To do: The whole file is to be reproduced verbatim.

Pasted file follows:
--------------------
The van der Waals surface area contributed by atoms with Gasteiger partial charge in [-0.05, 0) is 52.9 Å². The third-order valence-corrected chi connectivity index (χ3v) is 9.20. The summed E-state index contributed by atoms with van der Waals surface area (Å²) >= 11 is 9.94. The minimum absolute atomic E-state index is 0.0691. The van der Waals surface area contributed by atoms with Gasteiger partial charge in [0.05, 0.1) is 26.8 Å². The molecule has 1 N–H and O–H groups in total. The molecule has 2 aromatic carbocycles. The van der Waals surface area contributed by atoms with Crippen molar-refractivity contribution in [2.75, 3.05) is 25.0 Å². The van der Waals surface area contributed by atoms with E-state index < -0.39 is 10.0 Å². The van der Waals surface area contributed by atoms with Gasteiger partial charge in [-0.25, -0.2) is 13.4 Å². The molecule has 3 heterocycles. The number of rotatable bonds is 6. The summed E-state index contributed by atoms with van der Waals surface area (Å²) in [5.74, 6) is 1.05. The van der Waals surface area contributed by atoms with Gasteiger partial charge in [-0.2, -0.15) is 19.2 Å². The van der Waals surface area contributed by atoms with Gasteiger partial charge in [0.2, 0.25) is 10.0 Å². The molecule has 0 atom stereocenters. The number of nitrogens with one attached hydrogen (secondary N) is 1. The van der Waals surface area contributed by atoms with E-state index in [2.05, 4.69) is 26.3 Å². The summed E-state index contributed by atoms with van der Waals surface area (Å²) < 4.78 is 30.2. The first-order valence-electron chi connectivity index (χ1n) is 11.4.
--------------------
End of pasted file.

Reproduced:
The van der Waals surface area contributed by atoms with Gasteiger partial charge in [-0.05, 0) is 52.9 Å². The third-order valence-corrected chi connectivity index (χ3v) is 9.20. The summed E-state index contributed by atoms with van der Waals surface area (Å²) >= 11 is 9.94. The minimum absolute atomic E-state index is 0.0691. The van der Waals surface area contributed by atoms with Gasteiger partial charge in [0.05, 0.1) is 26.8 Å². The molecule has 1 N–H and O–H groups in total. The molecule has 2 aromatic carbocycles. The van der Waals surface area contributed by atoms with Crippen molar-refractivity contribution in [2.75, 3.05) is 25.0 Å². The van der Waals surface area contributed by atoms with E-state index < -0.39 is 10.0 Å². The van der Waals surface area contributed by atoms with Gasteiger partial charge in [-0.25, -0.2) is 13.4 Å². The molecule has 3 heterocycles. The number of rotatable bonds is 6. The summed E-state index contributed by atoms with van der Waals surface area (Å²) in [5.74, 6) is 1.05. The van der Waals surface area contributed by atoms with Gasteiger partial charge in [-0.2, -0.15) is 19.2 Å². The van der Waals surface area contributed by atoms with Gasteiger partial charge in [0.2, 0.25) is 10.0 Å². The molecule has 0 atom stereocenters. The number of nitrogens with one attached hydrogen (secondary N) is 1. The van der Waals surface area contributed by atoms with E-state index in [2.05, 4.69) is 26.3 Å². The summed E-state index contributed by atoms with van der Waals surface area (Å²) < 4.78 is 30.2. The first-order valence-electron chi connectivity index (χ1n) is 11.4.